After being pummeled by casinos popping up all around it for three years, Atlantic City is starting to roll with the punches.
October revenue figures for the nation's second-largest gambling market are down 6.5 percent compared with a year ago, when the nationwide recession hit.
The slowing rate of decline is what passes for good news nowadays in Atlantic City, particularly compared with double-digit declines that as recently as March approached 20 percent.
"I'm a half-full guy," said Don Marrandino, eastern division president of Harrah's Entertainment, which owns four Atlantic City casinos. "But two months does not a season make. I remain bullish, but I'm not ready to say the tough times are over."
The revenue plunge seems to be slowing, but casinos are still winning less than what they did before slots parlors started opening in Pennsylvania and New York.
Last month's results are only slightly worse than the September figures, which showed a 5.8 percent decline.
For October, the casinos won $323.8 million: $222.4 million at slots and another $101.4 million at table games.
But any respite could be brief: Delaware's casinos will soon offer table games, and Pennsylvania has similar plans. And competition from casinos in Yonkers, N.Y. and Connecticut isn't going away, either.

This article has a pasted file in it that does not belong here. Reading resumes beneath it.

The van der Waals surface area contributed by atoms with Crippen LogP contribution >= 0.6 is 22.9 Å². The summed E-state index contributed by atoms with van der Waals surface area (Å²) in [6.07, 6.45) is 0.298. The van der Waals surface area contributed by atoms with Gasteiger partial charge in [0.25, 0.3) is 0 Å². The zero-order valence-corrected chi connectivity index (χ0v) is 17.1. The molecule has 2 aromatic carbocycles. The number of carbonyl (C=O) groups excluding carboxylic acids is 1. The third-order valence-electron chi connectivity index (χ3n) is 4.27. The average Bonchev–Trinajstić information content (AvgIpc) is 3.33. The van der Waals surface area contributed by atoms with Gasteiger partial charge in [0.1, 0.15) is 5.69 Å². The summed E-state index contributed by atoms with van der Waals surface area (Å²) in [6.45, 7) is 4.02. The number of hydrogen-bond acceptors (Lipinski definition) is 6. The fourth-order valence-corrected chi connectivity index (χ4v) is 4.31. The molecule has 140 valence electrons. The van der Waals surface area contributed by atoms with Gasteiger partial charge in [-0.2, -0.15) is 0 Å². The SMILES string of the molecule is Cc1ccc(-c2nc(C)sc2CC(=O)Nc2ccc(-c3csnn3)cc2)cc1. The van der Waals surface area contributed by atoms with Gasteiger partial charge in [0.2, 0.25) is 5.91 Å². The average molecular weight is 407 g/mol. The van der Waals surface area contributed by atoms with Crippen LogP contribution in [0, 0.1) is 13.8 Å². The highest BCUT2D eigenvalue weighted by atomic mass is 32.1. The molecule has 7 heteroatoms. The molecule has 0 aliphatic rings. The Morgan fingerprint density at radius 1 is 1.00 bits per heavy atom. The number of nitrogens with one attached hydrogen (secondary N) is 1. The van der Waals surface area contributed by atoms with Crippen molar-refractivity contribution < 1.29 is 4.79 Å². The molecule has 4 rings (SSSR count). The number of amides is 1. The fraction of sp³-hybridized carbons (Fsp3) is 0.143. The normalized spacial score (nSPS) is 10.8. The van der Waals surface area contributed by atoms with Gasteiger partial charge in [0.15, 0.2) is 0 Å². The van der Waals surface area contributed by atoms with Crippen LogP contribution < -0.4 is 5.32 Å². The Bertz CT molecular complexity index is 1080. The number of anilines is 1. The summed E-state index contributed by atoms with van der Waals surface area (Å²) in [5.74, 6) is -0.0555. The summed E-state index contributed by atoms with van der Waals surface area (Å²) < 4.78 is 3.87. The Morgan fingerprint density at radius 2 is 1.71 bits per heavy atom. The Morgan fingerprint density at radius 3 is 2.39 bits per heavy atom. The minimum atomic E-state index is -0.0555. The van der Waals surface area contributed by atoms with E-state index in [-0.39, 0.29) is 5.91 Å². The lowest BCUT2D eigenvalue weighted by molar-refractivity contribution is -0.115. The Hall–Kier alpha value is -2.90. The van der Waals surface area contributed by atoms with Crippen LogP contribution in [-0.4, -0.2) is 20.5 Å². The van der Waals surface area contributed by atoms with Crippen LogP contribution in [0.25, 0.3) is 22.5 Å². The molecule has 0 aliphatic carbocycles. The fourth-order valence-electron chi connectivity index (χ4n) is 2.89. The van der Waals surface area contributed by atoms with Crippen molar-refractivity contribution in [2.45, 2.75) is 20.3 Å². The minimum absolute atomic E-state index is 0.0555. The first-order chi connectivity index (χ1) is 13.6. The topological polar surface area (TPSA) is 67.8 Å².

"There's more pain coming," said Joe Weinert, senior vice president of Spectrum Gaming Group, a New Jersey casino consulting firm. "A lot of the bread-and-butter customers are gone forever. That money has gone to casinos in eastern Pennsylvania, and it's not coming back."
Only two of Atlantic City's 11 casinos showed an increase in revenue in October: Caesars Atlantic City, which was up 11.1 percent, and the Showboat Casino Hotel, which was up 11.2 percent.
Harrah's Atlantic City was down 1.5 percent; Bally's Atlantic City was down 6.6 percent, and the Tropicana Casino and resort was down 7.7 percent.
The Borgata Hotel Casino & Spa, traditionally the city's revenue leader, was down 9.4 percent, followed by Trump Marina Hotel Casino (down 11.2 percent), Trump Plaza Hotel and Casino (down 13.1 percent), and Resorts Atlantic City (down 14.3 percent).
The Trump Taj Mahal Casino Resort was down 18.3 percent, and the Atlantic City Hilton was down 22.1 percent.
Analysts note that the October numbers probably would have been worse had there not been a fifth Saturday, compared with four in October 2008.
Weinert said more improvement is needed in coming months before Atlantic City can start to breathe easier.
"If Atlantic City can finish out the year with a single-digit decline, that will give a lot of people optimism that the market has hit bottom," he said.
For the first 10 months of the year, casino revenues are down 13.5 percent compared with last year.